Jeremy Corbyn has repeated his hope of one day introducing a ‘maximum wage‘. This would mirror the ‘minimum wage’, but instead see a cap on the upper limit of what people can earn. And although Corbyn has yet to lay out any firm plans for this proposal, the corporate-owned media has already come out against it.
Corbyn told Sky News:
What we are also looking at is the inequality of the grotesque levels of difference between the average wages paid in our society and the sort of telephone number salaries paid at the top end of it and we have growing levels of inequality on that.
He also said:
I think, certainly, the salaries that are paid to some footballers are simply ridiculous. I think some of the salaries paid to very high-earning top executives of companies are utterly ridiculous.
And in response to them pointing out his own salary of £138,000, Corbyn said the cap would be “somewhat higher” than that. He also questioned why anyone would need more than £50m to live on.
The Telegraph has a number of articles covering Corbyn’s ‘reboot‘. One is titled Jeremy Corbyn ridiculed for proposing salary cap as he reboots his Labour leadership. Another is titled Jeremy Corbyn’s maximum wage: politically, economically, socially and morally wrong. This second article writes:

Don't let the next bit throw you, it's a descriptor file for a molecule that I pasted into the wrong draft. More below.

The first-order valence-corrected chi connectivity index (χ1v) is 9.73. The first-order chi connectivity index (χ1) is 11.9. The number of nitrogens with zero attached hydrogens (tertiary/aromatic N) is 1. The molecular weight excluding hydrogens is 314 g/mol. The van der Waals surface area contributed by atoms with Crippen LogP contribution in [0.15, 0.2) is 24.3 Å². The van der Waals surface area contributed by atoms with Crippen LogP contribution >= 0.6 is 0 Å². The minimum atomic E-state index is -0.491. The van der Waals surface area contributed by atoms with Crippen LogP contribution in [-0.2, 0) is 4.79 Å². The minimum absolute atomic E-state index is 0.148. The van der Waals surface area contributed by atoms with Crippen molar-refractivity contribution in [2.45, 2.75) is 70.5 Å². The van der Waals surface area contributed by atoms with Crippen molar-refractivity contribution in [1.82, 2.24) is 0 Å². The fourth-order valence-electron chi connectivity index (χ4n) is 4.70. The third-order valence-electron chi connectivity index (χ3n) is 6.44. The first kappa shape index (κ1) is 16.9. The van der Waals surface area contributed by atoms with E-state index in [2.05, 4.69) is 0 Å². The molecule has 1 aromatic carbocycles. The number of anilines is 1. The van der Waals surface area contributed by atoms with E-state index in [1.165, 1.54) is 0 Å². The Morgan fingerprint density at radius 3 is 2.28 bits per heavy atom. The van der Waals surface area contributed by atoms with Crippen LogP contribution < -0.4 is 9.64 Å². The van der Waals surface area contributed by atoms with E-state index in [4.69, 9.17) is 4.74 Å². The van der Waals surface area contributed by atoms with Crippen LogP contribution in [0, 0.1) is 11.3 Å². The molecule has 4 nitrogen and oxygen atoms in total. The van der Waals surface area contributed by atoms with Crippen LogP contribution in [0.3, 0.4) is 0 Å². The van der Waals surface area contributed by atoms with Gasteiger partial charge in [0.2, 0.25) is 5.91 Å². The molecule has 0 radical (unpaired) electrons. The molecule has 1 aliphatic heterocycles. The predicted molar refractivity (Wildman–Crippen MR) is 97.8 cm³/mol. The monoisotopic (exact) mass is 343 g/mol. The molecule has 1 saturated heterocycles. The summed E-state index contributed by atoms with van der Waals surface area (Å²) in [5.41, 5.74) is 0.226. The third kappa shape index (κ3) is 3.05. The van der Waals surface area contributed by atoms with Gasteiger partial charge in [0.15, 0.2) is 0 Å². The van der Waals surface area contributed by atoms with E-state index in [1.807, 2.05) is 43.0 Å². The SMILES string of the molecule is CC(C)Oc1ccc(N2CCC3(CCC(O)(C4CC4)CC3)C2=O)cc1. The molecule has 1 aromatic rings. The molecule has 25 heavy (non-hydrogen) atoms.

Where to begin? Jeremy Corbyn has this morning recycled his notion of a maximum wage, which he had previously made one of the planks for his campaign to be elected as Labour leader in 2015. This is a remarkable policy that ticks just about every box: electorally suicidal, economically crazy, socially pernicious and morally wrong.
The Telegraph‘s owners are David and Frederick Barclay, whose net worth stands at around $5bn.
The Sun ran an article titled CORBYN HOOD: Jeremy Corbyn promises to rob from the rich as he calls for a maximum wage cap. In it, they wrote:
JEREMY Corbyn has called for a maximum wage cap to stop the super-rich from earning thousands of pounds more than ordinary Brits.
The word ‘thousands’ suggests that the ‘maximum wage’ would not be much more than the current UK average (median) salary of £28,000. This is despite Corbyn himself suggesting he was talking in terms of millions, as opposed to thousands or even hundreds of thousands.